The tip to tip measuring technique involves starting at one horn tip and following the outermost curve, measuring in a straight line over the gap between the horns of the forehead and continuing to follow the curve to the tip of the other horn in one measurement. Left and right boss widths are measured respectively at the widest points of the horn bases. The outer points of the horn curves represent the outside spread of the horns (Van Rooyen et al., 2016).

The first dataset was filtered using R statistical computing software (R Core Team, 2017), eliminating animals without date of birth and outliers deviating more than four standard deviations from the mean within age clusters. The total number of records included in the evaluation were n = 945 for BHSO, n = 470 for BHTSCI, n = 468 for BOSL, and n = 479 for BOSR. For the descriptive statistics males and females were considered separately while age was divided into clusters of six months.

For the estimation of genetic parameters, a multi-trait animal model with repeated measures was assessed, using Markov chain Monte Carlo procedures (MCMC) under the R software package MCMCglmm (Hadfield, 2010). Prior distributions included for direct, permanent and residual variances were relatively uninformative, emulating an inverse gamma distribution with a variance of 1 and a degree of belief parameter of 0.002, often used for variance components (Hadfield, 2017). The MCMC analysis was set up with a total number of 200,000 iterations with 20,000 iterations used for the burn-in process, while one in every five iterations were stored in memory. Convergence was assessed using the Cramer-von-Mises statistic test.

Expanded from Mrode (2006), in matrix notation the multi-trait animal model can be represented as:

where: yiis a vector that represents the observed phenotypic records of the ith trait (from 1 to n),

Xiis an incidence matrix of fixed effects associated with trait i, biis a vector of the regression coefficients for the fixed effects of each trait i,

Ziis an incidence matrix relating traits i records to animals in the pedigree,

aiis the vector of additive random animal effects for trait i,

Siis an incidence matrix of the permanent environmental effects,

peiis the vector of permanent environmental effects for trait i, and

eiis a vector of trait's i random residual values (not considered by the fixed and other random effects).

The evaluation of random effects assumed that each value was normally distributed and independent.

G, Q and R being (co) variance matrices of genetic, permanent environmental and residual effects represented as:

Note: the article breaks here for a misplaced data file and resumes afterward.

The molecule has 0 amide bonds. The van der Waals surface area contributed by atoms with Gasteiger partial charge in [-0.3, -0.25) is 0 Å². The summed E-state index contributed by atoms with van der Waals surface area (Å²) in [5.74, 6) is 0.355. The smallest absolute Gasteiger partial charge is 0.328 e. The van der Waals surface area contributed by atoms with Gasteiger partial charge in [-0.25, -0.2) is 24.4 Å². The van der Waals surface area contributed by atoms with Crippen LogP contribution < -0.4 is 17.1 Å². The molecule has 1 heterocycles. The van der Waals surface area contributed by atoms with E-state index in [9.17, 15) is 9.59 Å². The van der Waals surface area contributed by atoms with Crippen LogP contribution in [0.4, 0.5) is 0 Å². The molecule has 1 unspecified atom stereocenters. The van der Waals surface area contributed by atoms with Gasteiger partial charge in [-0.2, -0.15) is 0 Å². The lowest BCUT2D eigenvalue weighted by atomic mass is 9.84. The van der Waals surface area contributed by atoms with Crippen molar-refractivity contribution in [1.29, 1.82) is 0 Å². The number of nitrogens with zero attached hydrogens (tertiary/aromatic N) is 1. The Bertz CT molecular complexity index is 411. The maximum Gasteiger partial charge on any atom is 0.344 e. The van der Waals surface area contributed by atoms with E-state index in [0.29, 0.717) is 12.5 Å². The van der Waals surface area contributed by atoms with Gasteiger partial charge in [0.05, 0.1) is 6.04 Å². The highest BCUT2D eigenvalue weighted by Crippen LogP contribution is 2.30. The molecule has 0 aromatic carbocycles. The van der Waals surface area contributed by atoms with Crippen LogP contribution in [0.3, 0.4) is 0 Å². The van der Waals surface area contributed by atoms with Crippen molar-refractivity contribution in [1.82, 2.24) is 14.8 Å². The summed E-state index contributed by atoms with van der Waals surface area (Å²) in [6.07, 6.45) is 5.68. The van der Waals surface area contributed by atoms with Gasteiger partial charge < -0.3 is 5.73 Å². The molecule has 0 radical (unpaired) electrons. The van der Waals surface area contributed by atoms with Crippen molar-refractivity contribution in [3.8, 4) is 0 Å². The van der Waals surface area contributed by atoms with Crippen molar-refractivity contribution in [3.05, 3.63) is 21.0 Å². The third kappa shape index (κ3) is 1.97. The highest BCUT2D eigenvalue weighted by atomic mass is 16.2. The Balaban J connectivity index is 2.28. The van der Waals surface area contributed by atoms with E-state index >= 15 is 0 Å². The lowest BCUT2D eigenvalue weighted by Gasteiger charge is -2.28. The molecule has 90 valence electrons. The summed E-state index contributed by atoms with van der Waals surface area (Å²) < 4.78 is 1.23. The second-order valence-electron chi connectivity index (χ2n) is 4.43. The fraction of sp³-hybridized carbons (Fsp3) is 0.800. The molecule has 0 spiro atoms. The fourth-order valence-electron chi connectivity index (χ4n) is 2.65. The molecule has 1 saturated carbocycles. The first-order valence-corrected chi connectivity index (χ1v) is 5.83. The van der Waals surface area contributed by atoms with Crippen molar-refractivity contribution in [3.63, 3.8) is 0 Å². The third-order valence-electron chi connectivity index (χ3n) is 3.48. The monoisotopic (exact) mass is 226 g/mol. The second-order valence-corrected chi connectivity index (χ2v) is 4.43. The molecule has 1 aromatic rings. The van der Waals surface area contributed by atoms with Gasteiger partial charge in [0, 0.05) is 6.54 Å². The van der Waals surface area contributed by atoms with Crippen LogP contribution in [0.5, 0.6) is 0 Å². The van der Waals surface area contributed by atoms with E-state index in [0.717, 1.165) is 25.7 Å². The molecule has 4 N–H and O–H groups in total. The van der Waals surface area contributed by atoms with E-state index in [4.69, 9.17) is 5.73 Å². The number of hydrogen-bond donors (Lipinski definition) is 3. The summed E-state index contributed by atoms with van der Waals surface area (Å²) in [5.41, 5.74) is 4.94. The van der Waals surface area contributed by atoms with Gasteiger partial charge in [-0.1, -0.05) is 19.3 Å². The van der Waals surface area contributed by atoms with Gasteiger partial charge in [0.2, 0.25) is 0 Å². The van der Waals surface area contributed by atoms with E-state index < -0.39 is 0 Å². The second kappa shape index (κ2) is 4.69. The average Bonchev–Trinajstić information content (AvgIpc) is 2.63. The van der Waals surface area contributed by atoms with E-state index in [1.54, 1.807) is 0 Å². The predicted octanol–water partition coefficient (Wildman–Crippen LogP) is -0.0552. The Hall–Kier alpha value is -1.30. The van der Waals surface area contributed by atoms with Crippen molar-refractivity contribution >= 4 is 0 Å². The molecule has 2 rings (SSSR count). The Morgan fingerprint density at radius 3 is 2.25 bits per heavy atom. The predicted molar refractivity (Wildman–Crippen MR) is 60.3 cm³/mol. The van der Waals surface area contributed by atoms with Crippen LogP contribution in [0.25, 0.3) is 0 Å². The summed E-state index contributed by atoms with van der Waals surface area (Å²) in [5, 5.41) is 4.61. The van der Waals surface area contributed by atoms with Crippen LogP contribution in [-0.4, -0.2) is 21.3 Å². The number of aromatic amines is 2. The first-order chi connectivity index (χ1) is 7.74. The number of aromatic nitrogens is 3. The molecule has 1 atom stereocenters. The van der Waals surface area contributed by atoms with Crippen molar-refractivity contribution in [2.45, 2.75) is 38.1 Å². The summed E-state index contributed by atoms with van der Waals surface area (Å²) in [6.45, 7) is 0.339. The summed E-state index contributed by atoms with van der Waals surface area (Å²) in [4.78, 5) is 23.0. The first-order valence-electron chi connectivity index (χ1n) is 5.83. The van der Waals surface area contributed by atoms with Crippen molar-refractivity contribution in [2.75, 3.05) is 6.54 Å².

where: I is an identity matrix with its dimensions equalling the total number of evaluated animals,

A is the pedigree-based relationship matrix, and

the diagonal elements σα.2, and σei.2 are the genetic, permanent environmental and residual effects variances for traits i to n, having σαin, σpeinand σeinas their corresponding covariances.

The definitive animal models for each trait evaluated, were:

where: yvklmop referring to the ijklmoptth observation of an animal in the ijklmoptth subclass,

μcorresponds to the trait's population mean,

sexi denominates the ith effect of sex,

agej is the jth effect of age in months when the animal was measured,

cSk represents the kth calving season of the animal, oSl is the Ith measurement season,

cgm cgmas the mth contemporary group cluster of herd year interaction,

represents the additive genetic component associated with the performance record,

ρβρ equals the random permanent environmental effect, and

comprises the residual effect of the model, including environmental and non-additive genetic effects.

Following Falconer and Mackay (1996), estimated heritability estimates (h2) were derived using the average of each individual posterior distribution heritability, as:

where: being the additive genetic variance,

the permanent environmental variance, and

the residual variance.

The posterior genetic correlations rxywere calculated as displayed by Wilson et al. (2010), for the average of each posterior distribution correlation described as:

where: is the posterior genetic covariance between traits x and y, and

with the posterior genetic standard deviations of traits x and y being σxand σrespectively.


Results and Discussion

The results presented in Table 1 illustrate that the sex effect was highly significant (P <0.05) within all the traits. An in-depth illustration of the information summarised in Table 1 is shown in Figures 2 - 4 which also demonstrates the differences in age.

Figures 2 and 3 (A) suggests that the horns of the male continue to grow up to 96 months of age in terms of the spread and tip to tip dimensions. On the other hand, the studied female population shows that horn growth reaches a plateau between 43 and 48 months of age (Figures 2-B and 3-B). Based on these results, it is not economically viable to measure the horn spread and tip to tip of females after the age of 43 months. However, further studies for the development of growth curves using repeated measurements for the same animals throughout their lifetime are required to confirm results of the current study.